Former Governor Lee Sherman Dreyfus' funeral service in Waukesha today was just as he wanted it: simple and close to his family.
A few months ago Lee confided in a mutual friend that while he could have the pomp and circumstance of a viewing at the state capitol, he didn't think it would nice to make his wife, Joyce, drive the 60 miles to Madison.
If you knew Lee, you'd know that he was telling it as it is.
Though known for his eloquent oratory and trademark red vest, Lee Dreyfus was very much the person who never forgot his roots and, above all, his family.
In December 1978, just a few days before taking office, Lee told me that his plan was for Sunday to be, insofar as possible, "family day." He did his best to hold true to that promise.
Fast forward to 1982 when the popular governor could have skated to another term but he strolled out into the capitol with Joyce at his side to announce that he wasn't seeking another term.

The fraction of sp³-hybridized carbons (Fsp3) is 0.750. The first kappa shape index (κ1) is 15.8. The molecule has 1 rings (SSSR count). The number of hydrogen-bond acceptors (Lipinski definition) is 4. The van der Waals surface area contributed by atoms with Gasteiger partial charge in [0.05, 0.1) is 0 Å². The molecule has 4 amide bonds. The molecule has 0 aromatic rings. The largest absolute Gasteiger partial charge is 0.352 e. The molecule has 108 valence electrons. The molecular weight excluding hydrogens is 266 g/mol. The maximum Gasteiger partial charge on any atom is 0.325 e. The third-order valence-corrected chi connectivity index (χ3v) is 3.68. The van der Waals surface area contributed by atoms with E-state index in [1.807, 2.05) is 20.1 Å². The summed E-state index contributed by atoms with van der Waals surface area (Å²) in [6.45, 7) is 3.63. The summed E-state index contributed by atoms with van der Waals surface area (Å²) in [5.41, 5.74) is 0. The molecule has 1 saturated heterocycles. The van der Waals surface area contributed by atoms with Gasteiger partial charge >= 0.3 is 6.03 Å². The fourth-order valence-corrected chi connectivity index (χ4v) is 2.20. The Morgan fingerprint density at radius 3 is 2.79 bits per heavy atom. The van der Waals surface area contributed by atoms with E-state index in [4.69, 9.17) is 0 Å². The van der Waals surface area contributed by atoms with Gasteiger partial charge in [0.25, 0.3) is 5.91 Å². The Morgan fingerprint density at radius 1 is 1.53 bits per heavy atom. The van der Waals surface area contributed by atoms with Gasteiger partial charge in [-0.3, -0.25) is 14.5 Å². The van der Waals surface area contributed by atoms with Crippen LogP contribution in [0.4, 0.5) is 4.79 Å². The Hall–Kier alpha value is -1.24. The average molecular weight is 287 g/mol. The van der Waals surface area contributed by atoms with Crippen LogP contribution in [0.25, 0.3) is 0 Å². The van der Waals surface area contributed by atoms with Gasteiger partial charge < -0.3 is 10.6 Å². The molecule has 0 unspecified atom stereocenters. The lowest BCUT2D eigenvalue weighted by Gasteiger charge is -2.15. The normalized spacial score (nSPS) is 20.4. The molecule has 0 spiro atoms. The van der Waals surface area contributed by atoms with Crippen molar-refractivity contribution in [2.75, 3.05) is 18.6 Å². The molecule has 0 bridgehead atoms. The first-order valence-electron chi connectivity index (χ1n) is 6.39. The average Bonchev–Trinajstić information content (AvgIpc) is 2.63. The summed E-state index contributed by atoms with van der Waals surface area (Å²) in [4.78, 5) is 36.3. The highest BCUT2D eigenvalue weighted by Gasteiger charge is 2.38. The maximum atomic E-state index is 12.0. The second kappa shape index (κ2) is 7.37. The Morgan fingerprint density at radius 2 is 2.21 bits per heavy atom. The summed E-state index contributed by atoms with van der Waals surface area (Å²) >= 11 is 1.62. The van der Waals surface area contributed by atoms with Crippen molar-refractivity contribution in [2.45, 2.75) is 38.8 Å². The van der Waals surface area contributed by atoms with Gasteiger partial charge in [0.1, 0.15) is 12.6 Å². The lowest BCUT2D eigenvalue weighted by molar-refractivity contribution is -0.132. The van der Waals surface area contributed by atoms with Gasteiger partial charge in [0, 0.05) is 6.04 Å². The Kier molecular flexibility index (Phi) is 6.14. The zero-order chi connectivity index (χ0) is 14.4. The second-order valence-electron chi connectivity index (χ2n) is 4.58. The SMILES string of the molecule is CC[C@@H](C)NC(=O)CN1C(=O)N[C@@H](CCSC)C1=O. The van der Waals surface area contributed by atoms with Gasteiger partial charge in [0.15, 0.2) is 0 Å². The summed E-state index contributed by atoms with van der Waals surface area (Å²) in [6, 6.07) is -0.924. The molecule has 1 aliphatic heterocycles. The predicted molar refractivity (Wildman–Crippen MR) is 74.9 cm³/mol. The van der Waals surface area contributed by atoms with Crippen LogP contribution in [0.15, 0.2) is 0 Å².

The reason: family.
And so today hundreds of people came to honor a man who cared about the people of this state, a guy more comfortable socializing with his security staff than hanging out with the blue bloods.
Instead of the fancy capitol rotunda, a simple meeting area at the new state office building in Waukesha that bears his name was the site of today's wake. Some people signed the guest book with their formal titles; others just with their name and address. And so politicians past and present mingled with friends, neighbors, reporters and quite a few police officers who stopped by to pay respects to a governor that respected them.
I said it before and will say it again that Wisconsin is a richer state because of the wit, wisdom and integrity of Lee Sherman Dreyfus. While Lee certainly was an original, the state drastically needs a reasonable facsimile -- soon.